2013-07-18 / News

Town mulls mutual water agreement

Reservoir dams considered ‘significant hazard’ by state
By Margo Sullivan

Jamestown will contact North Kingstown officials to discuss resuming a mutual agreement to provide water in the event of a crisis with the town’s supply, said Town Administrator Bruce Keiser.

Earlier this month, the Town Council sitting as water commissioners discussed the mutual agreement after hearing Town Engineer Michael Gray’s report about the emergency plan for the dams at both island reservoirs.

The dam at North Pond and the one at the lower reservoir on the westerly side of North Road have both been classified as significant hazards by the state Department of Environmental Management, Gray said.

The “significant” classification means no loss of human life would result from a dam breach, but the dam failure would result in economic loss and disruption of services. A failure could also potentially jeopardize public health and safety.

In Jamestown’s case, Gray said, the main issue would be loss of the public water supply. According to the report, North Road would be washed out and municipal water in both reservoirs would be lost. But water from both dams would flow though wooded, undeveloped areas and the breach would not cause property damage or death.

The report does note a Jamestown dam failure would be the result of “unusual and unlikely conditions.” However, it goes on to say the goal of the plan is to prepare local officials to take action during uncommon events.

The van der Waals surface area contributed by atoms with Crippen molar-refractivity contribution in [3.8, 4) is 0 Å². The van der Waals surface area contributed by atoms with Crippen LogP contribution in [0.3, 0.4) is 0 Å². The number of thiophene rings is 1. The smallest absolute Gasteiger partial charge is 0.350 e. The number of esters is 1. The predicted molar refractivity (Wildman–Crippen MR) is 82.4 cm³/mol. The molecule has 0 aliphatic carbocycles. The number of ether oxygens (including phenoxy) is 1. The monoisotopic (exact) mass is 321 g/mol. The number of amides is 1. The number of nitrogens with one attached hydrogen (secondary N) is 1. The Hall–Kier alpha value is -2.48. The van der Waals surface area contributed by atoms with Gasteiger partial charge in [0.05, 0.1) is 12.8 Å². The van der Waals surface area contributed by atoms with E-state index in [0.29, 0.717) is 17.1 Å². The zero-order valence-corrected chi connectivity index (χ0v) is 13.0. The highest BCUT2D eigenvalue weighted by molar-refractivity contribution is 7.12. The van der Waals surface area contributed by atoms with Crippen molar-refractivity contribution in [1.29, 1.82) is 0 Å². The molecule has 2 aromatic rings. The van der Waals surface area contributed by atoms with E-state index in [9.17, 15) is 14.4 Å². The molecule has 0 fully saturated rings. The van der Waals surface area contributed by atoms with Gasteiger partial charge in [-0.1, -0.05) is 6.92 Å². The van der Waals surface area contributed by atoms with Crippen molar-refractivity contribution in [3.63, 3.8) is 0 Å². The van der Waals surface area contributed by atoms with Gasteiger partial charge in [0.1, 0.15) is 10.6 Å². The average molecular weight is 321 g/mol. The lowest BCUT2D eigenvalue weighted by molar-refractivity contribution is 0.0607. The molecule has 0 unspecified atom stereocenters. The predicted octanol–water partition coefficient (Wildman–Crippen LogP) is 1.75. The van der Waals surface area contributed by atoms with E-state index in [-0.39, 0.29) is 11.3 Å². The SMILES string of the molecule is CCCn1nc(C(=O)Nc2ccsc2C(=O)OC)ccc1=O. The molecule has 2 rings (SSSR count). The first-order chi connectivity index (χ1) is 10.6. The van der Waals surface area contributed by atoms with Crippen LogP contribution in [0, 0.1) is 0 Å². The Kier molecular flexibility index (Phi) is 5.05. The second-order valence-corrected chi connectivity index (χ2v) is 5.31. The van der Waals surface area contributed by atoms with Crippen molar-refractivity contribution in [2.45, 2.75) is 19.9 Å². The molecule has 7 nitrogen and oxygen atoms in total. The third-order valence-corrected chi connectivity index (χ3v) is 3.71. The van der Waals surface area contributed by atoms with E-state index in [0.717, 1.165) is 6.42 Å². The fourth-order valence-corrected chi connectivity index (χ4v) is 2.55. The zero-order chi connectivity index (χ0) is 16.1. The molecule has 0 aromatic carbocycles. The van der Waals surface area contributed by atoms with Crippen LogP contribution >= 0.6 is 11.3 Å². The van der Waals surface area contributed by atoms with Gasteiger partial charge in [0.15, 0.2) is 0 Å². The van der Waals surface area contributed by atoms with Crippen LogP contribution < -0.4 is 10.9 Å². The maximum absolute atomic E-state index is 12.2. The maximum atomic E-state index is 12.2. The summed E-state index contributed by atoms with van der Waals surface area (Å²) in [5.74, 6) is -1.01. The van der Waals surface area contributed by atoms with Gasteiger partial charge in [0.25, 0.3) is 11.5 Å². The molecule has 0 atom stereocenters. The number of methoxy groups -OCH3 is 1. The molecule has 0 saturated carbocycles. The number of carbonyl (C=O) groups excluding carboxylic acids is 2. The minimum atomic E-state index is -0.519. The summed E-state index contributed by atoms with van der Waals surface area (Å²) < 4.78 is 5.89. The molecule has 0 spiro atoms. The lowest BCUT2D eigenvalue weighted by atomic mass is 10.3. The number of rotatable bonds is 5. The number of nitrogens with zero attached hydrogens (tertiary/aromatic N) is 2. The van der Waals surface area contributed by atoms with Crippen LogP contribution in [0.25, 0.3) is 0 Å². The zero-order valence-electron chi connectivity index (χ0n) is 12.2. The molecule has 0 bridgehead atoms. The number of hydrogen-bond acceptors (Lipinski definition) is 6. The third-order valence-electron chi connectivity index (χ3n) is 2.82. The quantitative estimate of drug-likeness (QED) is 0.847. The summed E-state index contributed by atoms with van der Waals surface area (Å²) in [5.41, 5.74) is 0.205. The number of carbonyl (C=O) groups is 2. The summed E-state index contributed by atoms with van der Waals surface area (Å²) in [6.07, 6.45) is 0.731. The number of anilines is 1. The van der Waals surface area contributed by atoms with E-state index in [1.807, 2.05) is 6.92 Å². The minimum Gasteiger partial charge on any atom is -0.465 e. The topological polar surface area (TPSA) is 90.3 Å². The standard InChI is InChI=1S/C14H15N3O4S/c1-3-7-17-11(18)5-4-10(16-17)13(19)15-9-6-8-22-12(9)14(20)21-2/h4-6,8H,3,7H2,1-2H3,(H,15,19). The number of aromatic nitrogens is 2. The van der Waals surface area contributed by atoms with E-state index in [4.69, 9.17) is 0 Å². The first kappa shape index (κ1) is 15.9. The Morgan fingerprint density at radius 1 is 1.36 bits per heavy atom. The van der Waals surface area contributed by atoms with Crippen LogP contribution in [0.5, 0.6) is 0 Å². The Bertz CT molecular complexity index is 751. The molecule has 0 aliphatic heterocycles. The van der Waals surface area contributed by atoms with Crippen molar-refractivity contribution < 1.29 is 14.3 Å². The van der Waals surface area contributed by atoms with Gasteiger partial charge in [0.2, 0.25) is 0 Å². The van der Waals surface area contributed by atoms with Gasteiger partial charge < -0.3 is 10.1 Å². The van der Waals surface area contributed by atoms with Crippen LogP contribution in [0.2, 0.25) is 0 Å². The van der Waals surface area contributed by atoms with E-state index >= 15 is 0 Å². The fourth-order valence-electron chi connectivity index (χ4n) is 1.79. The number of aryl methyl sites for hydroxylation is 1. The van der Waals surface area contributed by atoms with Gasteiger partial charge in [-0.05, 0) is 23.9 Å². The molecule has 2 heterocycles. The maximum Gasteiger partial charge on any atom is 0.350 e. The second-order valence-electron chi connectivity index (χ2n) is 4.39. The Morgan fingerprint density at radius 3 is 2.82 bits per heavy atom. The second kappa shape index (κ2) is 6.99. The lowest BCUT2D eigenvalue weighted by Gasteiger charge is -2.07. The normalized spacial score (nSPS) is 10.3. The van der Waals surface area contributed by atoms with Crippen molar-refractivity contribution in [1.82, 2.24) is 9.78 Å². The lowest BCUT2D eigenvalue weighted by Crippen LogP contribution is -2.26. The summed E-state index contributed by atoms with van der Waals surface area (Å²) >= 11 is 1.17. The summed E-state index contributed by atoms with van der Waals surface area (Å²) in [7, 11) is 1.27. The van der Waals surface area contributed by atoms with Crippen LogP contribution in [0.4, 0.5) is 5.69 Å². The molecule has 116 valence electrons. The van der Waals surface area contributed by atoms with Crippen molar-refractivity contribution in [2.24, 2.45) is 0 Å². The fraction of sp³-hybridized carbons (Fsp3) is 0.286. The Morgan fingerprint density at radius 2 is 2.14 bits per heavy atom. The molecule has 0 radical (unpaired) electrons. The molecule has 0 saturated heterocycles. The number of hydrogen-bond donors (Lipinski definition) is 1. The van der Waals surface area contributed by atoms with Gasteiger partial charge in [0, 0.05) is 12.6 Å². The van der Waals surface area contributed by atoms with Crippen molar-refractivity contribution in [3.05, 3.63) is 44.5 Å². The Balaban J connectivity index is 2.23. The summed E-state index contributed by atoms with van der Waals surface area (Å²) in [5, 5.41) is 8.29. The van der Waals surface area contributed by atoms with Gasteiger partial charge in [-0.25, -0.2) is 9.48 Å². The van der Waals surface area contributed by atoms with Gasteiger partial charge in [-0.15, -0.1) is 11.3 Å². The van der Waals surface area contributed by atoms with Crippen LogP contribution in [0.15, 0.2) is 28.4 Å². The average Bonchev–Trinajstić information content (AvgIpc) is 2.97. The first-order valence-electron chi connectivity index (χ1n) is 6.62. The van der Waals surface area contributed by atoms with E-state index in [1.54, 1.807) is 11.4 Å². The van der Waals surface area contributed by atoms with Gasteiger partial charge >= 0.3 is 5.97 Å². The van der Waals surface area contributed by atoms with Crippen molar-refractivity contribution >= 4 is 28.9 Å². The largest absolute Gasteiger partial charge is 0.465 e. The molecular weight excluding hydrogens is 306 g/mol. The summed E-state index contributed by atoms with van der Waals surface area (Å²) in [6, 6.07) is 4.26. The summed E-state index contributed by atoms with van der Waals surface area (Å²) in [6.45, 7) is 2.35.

Gray told the councilors the dams in Jamestown are earthen. Although they do require maintenance, the likelihood of a failure is “very low.” But if something did happen, “We would have to work very quickly,” he said.

According to Gray, Jamestown last lost its water supply in 1993.

As a precaution, he suggested an agreement with North Kingstown to provide water to Jamestown in an emergency.

Councilor Gene Mihaly wanted to know if there was anything holding the town back from exploring the possibility of an agreement from North Kingstown.

“Is there any reason we shouldn’t put in a call to North Kingstown?” he asked.

“No,” Gray said. “It should be discussed.”

Keiser agreed. However, he said the problem in the past had been that North Kingstown also had to deal with water emergencies, primarily due to drought. A new agreement would probably say North Kingstown and Jamestown would help each other, provided any water was available.

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